Wine producers from Spain, Italy, France and the Okanagan share their latest vintages with us. Plus all the happenings of the season in the Maven Calendar.
by Mary Bailey
“Sherry starts where other wines end,” says Christopher Canale-Parola of González Byass. He’s referring to the age old Sherry practices of fortification, then aging in the dynamic Solera system.
So few wines have the versatility and practicality of Sherry. I love a glass of delicate and bracing Tio Pepe Fino instead of a glass of wine before dinner — there is no pressure to finish the bottle, back in the fridge door it goes. You can drink it over a few days. Have people over for Apostoles Palo Cortado (dry, with citrus and mineral notes, elegant and aromatic) and a cheese board or have a sweeter style such as the Nutty Solera or Del Duque Amontillado with dessert — nutty, savoury, delicious.
New to our market is the Tio Pepe en Rama, bottled unfined and unfiltered, incredibly direct, earthy, with a warm savoury finish (drink with the Conservas de Cambados seafood on page 22) and the specially selected, aged Palma Series possessing depth, elegance and concentration. Shaun Hicks of Wishbone is a big Sherry fan and has several on the Wishbone list. Bar Clementine is the other place to find good Sherry.
The delightful Beppe Pinna of Sardinia’s Argiolas Winery visited in October. The wines are so drinkable and fun, from the Costamolino Vermentino, a little salty and quaffable with or without food to the more weighty and serious Korem, on the list at Uccellino, made with the indigenous Bovale Sardo grape, as well as Cannonau (Grenache) and Carignano.
Always keep Taittinger in mind for the hols — the Brut Reserve with its creamy mouuse and lemony elegance, probably the best quality bubbs in its price range. There’s also the Nocturne in a cheeky, glow-in-the dark bottle. It’s slightly sweeter, something Mikael Falkman describes as late night Champagne. We’ll drink to that.
“It’s like your wedding dress. It may take ages to find it, but when you see it you know it’s the one.” Anne-Charlotte Bachas of Châteauneuf-du-Pape estate Château de la Font du Loup is talking about blending, when she knows the wine is ready.
Font du Loup, a one hundred year-old family estate, is in the northern part of the region, near Vieux Télégraphe. (The font in question is the spring where wolves would drink after coming down Mont Ventoux.) Anne-Charlotte is the fourth winemaker (first woman) in the family. We tasted the refreshing Châteauneuf-du-Pape Blanc, the fresh, accessible and ready to drink Côtes du Rhône and the elegant Châteauneuf-du-Pape.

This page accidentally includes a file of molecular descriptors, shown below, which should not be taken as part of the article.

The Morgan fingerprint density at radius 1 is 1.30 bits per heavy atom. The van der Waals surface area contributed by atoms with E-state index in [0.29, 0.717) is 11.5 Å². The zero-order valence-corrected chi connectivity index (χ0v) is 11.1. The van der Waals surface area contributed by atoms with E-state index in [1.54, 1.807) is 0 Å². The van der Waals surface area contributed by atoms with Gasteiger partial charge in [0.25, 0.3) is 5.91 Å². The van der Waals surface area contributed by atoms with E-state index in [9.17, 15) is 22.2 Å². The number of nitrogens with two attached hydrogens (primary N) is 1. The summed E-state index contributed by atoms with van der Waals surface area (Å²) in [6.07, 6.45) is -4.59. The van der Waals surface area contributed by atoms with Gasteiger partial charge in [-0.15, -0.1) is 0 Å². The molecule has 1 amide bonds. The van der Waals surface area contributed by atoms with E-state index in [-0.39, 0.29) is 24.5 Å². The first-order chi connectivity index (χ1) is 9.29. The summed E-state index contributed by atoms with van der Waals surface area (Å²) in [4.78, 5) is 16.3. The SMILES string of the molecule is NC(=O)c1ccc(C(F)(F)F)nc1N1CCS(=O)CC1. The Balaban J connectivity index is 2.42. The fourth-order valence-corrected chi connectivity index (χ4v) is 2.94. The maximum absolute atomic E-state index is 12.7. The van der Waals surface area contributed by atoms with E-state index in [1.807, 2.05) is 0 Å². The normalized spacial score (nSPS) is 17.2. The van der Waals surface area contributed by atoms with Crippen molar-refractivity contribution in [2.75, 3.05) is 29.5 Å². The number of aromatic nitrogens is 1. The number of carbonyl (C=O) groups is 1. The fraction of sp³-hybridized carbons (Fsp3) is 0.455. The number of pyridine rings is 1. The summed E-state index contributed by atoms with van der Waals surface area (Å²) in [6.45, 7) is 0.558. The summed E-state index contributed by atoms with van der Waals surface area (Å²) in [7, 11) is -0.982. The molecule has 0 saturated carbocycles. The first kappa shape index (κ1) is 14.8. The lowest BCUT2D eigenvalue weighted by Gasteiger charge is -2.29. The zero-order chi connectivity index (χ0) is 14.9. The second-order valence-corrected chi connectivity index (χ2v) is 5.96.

At the same lunch we tasted more delicious wines from the south of France, the Cuvée Altitude wines from Domain de la Borie Blanche in Minervois La Livinière; Château de Ciffre (Faugères and Saint-Chinian); Le Mas des Montagnes (Côtes du Roussillon) and a fragrant rosé and red from the home estate, Château de Pennautier in Cabardès. Matt Jammes, responsible for the Lorgeril portfolio, explained that the family had purchased the estates over the past decade. All were terrific quality for the price.
Tinhorn Creek has just released their new flagship, The Creek, Cabernet Sauvignon with some Merlot and Cabernet Franc. “In the three vintages I have been able to work with at Tinhorn, the Cabernet Sauvignon has been a great stand-alone variety, allowing us to make this grape the driving force behind The Creek,” says winemaker Andrew Windsor. Tasted at the Tinhorn Crush Club dinner at Canteen recently, the Creek is a lovely wine with bright fruit and silky tannins, a little understated right now. Put in the cellar for five or so years and be rewarded.
Saturday, November 4
Saturday, November 4
Sunday, November 5
Tuesday, November 7
Thursday & Friday, November 9-10
Monday, November 13
Wednesday, November 15
November 16, 17, 18
Sunday, November 26
Tuesday, November 28
Thursday, November 23
saturday, November 25
wednesday, November 29
Tuesday, December 5
Thursday, December 7
Saturday, December 9